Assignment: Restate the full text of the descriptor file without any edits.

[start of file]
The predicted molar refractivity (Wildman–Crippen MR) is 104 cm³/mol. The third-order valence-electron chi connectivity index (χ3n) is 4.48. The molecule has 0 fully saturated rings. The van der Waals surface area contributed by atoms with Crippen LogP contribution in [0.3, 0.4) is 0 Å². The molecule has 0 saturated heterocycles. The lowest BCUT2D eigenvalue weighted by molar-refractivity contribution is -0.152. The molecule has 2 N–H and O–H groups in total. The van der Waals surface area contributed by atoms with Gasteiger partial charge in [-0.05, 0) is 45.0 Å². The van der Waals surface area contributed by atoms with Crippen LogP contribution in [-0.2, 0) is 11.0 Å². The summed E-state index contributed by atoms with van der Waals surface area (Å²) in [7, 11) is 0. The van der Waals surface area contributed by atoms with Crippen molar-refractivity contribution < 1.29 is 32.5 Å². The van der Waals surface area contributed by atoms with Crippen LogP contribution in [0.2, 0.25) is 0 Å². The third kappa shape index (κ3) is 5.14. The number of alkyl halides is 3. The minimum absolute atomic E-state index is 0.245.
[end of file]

The predicted molar refractivity (Wildman–Crippen MR) is 104 cm³/mol. The third-order valence-electron chi connectivity index (χ3n) is 4.48. The molecule has 0 fully saturated rings. The van der Waals surface area contributed by atoms with Crippen LogP contribution in [0.3, 0.4) is 0 Å². The molecule has 0 saturated heterocycles. The lowest BCUT2D eigenvalue weighted by molar-refractivity contribution is -0.152. The molecule has 2 N–H and O–H groups in total. The van der Waals surface area contributed by atoms with Gasteiger partial charge in [-0.05, 0) is 45.0 Å². The van der Waals surface area contributed by atoms with Crippen LogP contribution in [-0.2, 0) is 11.0 Å². The summed E-state index contributed by atoms with van der Waals surface area (Å²) in [7, 11) is 0. The van der Waals surface area contributed by atoms with Crippen molar-refractivity contribution < 1.29 is 32.5 Å². The van der Waals surface area contributed by atoms with Crippen LogP contribution in [0.2, 0.25) is 0 Å². The third kappa shape index (κ3) is 5.14. The number of alkyl halides is 3. The minimum absolute atomic E-state index is 0.245.